Barry Bonds Admits He Was ‘A Dumbass,’ ‘Straight Stupid’ In MLB Career

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Barry Bonds seemingly has gained a sense of self-awareness since last playing in a Major League Baseball game in 2007.

Bonds, now the co-hitting coach of the Miami Marlins, often was seen as a jerk throughout his 22-year MLB career, and that’s without factoring in any steroid suspicions. Terence Moore of Sports On Earth has a much different view of Bonds, though, and the all-time home run king recently opened up when asked who’s to blame for his negative image.

“Me. It’s on me,” Bonds told Moore last week. “I’m to blame for the way I was (portrayed), because I was a dumbass. I was straight stupid, and I’ll be the first to admit it.

“I mean, I was just flat-out dumb. What can I say? I’m not going to try to justify the way I acted toward people. I was stupid. It wasn’t an image that I invented on purpose. It actually escalated into that, and then I maintained it. You know what I mean?

“It was never something that I really ever wanted. No one wants to be treated like that, because I was considered to be a terrible person. You’d have to be insane to want to be treated like that. That makes no sense.”

In addition to belting more home runs (762) than any player in MLB history, Bonds earned 14 All-Star selections, reeled in eight Gold Gloves and won seven MVP awards. No matter how you slice it, Bonds was one of the best players the game has ever seen. If not for performance-enhancing drug suspicions and his link to the BALCO scandal, he would have waltzed his way into Cooperstown on the first ballot.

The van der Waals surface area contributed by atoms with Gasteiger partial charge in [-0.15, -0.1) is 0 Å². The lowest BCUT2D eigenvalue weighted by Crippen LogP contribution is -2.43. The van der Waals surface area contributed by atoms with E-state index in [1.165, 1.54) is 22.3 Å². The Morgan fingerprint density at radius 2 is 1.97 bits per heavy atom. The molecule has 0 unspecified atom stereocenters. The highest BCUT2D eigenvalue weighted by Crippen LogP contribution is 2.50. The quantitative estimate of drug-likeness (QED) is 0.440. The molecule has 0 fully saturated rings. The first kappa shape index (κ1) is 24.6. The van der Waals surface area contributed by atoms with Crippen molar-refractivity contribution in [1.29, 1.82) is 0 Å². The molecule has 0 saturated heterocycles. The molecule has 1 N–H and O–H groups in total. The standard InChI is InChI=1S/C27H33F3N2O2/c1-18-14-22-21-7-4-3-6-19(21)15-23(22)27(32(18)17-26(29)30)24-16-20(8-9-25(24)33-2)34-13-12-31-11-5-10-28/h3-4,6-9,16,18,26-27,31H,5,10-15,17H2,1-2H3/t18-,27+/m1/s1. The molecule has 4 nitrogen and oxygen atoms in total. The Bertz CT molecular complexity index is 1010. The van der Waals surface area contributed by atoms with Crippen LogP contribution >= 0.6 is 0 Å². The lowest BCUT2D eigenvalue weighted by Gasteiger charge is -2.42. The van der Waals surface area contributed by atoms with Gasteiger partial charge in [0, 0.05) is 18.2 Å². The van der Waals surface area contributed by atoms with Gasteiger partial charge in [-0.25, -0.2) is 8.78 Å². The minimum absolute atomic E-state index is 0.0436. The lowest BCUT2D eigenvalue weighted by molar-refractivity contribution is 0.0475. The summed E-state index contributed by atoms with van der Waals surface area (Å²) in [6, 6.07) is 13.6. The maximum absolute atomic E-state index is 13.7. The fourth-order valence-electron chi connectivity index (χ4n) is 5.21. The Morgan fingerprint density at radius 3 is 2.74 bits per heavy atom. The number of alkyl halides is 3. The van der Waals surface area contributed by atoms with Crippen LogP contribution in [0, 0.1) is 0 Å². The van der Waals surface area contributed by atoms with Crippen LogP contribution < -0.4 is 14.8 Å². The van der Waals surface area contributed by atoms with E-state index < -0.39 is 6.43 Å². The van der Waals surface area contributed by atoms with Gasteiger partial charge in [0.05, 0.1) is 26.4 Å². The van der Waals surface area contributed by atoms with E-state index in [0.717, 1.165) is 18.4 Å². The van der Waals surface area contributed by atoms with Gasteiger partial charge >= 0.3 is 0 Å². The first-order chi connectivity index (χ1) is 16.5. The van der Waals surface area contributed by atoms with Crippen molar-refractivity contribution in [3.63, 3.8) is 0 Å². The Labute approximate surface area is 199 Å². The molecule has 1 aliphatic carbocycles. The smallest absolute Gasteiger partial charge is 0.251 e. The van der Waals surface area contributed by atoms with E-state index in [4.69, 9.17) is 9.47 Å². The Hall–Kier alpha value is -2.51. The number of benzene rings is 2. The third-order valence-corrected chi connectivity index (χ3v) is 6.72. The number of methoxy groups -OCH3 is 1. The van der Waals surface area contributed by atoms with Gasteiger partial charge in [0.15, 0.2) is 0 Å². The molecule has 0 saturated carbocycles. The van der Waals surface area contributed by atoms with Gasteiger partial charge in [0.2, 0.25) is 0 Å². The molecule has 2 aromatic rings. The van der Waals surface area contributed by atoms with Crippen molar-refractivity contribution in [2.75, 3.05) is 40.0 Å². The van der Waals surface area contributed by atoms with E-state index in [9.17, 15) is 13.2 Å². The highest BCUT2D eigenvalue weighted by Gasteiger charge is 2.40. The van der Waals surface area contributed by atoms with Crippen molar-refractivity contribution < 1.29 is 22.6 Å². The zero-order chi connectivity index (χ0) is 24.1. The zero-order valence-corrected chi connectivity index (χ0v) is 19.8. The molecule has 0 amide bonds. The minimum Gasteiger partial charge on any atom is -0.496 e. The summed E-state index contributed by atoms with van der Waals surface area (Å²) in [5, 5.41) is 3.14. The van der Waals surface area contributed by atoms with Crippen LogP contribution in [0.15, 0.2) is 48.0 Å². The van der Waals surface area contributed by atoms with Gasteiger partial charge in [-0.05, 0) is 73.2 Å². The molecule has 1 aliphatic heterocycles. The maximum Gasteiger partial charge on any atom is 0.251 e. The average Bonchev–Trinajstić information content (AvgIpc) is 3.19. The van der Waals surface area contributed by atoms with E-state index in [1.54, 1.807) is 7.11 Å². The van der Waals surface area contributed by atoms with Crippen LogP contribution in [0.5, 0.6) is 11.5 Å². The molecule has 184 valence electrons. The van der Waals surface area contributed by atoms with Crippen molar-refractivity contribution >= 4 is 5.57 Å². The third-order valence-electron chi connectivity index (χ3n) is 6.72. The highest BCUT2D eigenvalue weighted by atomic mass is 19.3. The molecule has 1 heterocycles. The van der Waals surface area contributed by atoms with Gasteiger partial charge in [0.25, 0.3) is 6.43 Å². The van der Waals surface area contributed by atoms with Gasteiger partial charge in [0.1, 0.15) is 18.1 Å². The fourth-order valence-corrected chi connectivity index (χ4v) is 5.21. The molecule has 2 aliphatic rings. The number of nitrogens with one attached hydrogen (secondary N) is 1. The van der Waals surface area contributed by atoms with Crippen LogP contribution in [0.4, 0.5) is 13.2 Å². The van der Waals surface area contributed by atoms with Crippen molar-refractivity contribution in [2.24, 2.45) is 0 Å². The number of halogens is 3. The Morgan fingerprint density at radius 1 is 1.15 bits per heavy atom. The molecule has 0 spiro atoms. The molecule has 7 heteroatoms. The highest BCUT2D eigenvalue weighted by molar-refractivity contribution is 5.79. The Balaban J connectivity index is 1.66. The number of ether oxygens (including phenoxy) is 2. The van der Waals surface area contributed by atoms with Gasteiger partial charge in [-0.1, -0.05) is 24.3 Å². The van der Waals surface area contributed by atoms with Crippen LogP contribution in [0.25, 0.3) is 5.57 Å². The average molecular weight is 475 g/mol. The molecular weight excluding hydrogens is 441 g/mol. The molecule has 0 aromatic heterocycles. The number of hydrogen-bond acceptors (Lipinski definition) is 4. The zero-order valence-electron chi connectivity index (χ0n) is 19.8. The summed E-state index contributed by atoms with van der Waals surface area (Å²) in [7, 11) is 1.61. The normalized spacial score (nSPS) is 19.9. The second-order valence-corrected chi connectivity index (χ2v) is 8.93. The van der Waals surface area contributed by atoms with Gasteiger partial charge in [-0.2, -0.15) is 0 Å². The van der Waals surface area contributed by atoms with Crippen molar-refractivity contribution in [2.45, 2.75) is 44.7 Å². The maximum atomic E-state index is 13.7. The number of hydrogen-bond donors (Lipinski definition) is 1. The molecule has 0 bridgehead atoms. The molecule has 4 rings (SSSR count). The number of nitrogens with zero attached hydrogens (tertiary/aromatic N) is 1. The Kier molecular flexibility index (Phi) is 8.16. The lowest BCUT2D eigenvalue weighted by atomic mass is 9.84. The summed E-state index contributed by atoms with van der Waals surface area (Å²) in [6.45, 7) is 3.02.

Still, Bonds never was a likable superstar. Even his teammates had issues with him over the years. But Bonds now admits that mounting pressure and crazy expectations proved too much at times. It caused him to be the jerk that everyone came to know and hate.

“Hell, I kick myself now, because I’m getting great press (since being more cooperative), and I could have had a trillion more endorsements, but that wasn’t my driving force,” Bonds told Moore of the misconceptions. “The problem was, when I tried to give in a little bit, it never got better. I knew I was in the midst of that image, and I determined at that point that I was never going to get out of it.

“So I just said, ‘I’ve created this fire around me, and I’m stuck in it, so I might as well live with the flames.’ ”

The flames seem to be dying down. Love him or hate him, Bonds seems like he’s in a better place now.

Thumbnail photo via Neville E. Guard/USA TODAY Sports Images

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